3 and 12 when first socially transitioning.
Though Olson’s focus was on social transitioning, she notes that some of the children had embarked on a medical transition as well, though she emphasized that was only the case among the oldest kids, given that “youth are not eligible for medical transition until after the onset of puberty.”
Specifically, nearly 12% had begun taking puberty blockers during the study period. (After the study period ended, however, 190 kids ultimately began taking blockers; nearly 100 of those children also started taking gender-affirming hormones, Olson notes.)
Solely on the social transition front, Olson notes that over five years only about 7% of the children transitioned back at least once.
By the end of the study period, 94% of the kids continued to identify as the gender they had embraced when first socially transitioning. (That figure includes the just over 1% who had at one point re-transitioned back to their birth gender, before then returning back again to the gender to which they had initially transitioned.)
Of the 6% who did not stick with their initial transition, a little more than 3% described themselves as non-binary by the end of the study period, while just under 3% said they identified with their birth gender. (Identifying with one’s birth gender was notably more common among kids who had socially transitioned before the age of 6.)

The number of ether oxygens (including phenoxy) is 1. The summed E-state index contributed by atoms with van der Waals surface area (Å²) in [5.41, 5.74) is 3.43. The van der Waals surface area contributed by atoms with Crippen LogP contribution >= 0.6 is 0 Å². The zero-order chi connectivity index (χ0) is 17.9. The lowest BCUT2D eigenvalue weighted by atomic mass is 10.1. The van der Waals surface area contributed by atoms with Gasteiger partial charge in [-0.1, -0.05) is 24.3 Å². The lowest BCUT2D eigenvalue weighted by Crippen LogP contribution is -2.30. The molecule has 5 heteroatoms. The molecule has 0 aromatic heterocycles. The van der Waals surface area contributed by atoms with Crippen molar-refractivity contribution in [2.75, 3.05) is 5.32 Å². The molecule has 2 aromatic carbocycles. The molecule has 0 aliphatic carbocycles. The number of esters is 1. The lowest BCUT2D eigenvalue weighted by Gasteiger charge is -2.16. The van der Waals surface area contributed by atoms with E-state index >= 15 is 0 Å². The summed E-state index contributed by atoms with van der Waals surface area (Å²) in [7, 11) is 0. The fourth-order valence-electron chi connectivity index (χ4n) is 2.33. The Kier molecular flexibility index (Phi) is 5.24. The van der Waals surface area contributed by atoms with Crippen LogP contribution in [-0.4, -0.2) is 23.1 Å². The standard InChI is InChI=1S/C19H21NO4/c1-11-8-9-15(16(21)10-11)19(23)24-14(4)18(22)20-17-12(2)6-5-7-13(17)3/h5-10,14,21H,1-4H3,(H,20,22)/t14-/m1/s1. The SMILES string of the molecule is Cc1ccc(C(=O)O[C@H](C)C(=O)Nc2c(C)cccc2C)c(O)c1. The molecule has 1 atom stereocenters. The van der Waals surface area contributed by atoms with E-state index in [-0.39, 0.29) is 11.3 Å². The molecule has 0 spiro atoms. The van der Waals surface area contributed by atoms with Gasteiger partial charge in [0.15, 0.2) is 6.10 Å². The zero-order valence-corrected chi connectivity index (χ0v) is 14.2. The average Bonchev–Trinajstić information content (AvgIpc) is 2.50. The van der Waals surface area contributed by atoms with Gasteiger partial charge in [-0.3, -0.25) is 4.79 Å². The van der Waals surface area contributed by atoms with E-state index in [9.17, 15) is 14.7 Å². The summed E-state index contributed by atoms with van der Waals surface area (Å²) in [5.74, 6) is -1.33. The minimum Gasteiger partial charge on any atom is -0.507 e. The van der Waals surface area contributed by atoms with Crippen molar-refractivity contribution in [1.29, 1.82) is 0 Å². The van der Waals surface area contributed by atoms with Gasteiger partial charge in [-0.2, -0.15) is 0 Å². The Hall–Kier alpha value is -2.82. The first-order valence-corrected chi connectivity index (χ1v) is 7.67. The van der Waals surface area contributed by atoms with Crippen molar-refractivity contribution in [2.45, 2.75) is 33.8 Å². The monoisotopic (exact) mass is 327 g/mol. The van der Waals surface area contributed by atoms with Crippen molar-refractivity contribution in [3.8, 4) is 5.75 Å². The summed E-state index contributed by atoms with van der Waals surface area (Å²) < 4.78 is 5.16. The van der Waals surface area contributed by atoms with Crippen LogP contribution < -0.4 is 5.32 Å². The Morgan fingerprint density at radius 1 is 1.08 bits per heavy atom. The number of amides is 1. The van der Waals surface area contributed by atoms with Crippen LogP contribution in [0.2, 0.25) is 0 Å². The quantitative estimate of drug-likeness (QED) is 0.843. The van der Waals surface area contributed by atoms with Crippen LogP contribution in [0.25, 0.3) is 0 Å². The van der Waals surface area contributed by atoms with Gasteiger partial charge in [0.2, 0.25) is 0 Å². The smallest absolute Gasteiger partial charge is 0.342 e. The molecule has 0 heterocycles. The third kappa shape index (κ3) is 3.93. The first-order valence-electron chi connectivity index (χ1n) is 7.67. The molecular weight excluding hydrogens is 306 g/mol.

Supportive environments help
“Interestingly, we are not finding that the youth who re-transitioned in our study are experiencing that as traumatic,” Olson shares. “We’ve been finding that when youth are in supportive environments — supportive in the sense of being OK with the exploration of gender — both the initial transition and a later re-transition are fine.”
Meanwhile, a couple of experts not involved in the study hailed the effort to date.
The findings are already “important,” says Dr. Jack Turban, chief fellow of child and adolescent psychiatry at Stanford University’s School of Medicine, in Palo Alto, Calif.
“The main takeaway here is that gender identity, for binary transgender children, appears to be quite stable,” he adds.
And Turban — whose research focus is on the mental health of transgender youth — stresses that “social transition has value, regardless of the ultimate gender trajectory.”
That, he says, is because “prohibiting a social transition can send the message to a child that their identity is wrong or invalid. And this can drive shame and damaged relationships within a family.”
Indeed, “socially transitioning youth are [simply] making the same ‘decisions’ that cisgender children are making, in that they are seeking clothes, hairstyles, names, accessories, activities and playmates that reflect their gender identity and the resources in their community,” says Matt Goldenberg, a psychologist in adolescent medicine with the Seattle Children’s Gender Clinic.
And empowering children to explore their gender identity in an environment that “honors their authenticity and wisdom” is all a “healthy and normative aspect of human development,” Goldenberg adds.
For more information on the process of transitioning, visit Planned Parenthood.